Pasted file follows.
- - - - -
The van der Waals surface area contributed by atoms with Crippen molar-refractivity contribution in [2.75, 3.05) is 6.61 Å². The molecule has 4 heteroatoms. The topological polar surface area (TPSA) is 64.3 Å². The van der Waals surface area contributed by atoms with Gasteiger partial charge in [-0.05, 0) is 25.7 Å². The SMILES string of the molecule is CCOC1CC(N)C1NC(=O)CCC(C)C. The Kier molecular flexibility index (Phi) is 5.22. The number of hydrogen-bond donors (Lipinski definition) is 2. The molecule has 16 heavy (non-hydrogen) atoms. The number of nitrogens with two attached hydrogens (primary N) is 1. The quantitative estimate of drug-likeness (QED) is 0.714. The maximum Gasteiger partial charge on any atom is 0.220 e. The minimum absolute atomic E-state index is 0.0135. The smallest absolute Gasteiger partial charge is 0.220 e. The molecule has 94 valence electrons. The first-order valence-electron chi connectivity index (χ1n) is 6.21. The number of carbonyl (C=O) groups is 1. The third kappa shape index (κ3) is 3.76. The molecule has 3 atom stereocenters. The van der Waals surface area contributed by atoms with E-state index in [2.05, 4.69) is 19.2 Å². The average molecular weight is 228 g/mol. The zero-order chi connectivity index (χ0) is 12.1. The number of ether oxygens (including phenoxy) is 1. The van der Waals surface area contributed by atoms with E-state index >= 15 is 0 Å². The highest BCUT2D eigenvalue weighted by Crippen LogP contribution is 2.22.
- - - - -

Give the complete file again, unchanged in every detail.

The van der Waals surface area contributed by atoms with Crippen molar-refractivity contribution in [2.75, 3.05) is 6.61 Å². The molecule has 4 heteroatoms. The topological polar surface area (TPSA) is 64.3 Å². The van der Waals surface area contributed by atoms with Gasteiger partial charge in [-0.05, 0) is 25.7 Å². The SMILES string of the molecule is CCOC1CC(N)C1NC(=O)CCC(C)C. The Kier molecular flexibility index (Phi) is 5.22. The number of hydrogen-bond donors (Lipinski definition) is 2. The molecule has 16 heavy (non-hydrogen) atoms. The number of nitrogens with two attached hydrogens (primary N) is 1. The quantitative estimate of drug-likeness (QED) is 0.714. The maximum Gasteiger partial charge on any atom is 0.220 e. The minimum absolute atomic E-state index is 0.0135. The smallest absolute Gasteiger partial charge is 0.220 e. The molecule has 94 valence electrons. The first-order valence-electron chi connectivity index (χ1n) is 6.21. The number of carbonyl (C=O) groups is 1. The third kappa shape index (κ3) is 3.76. The molecule has 3 atom stereocenters. The van der Waals surface area contributed by atoms with E-state index in [2.05, 4.69) is 19.2 Å². The average molecular weight is 228 g/mol. The zero-order chi connectivity index (χ0) is 12.1. The number of ether oxygens (including phenoxy) is 1. The van der Waals surface area contributed by atoms with E-state index >= 15 is 0 Å². The highest BCUT2D eigenvalue weighted by Crippen LogP contribution is 2.22.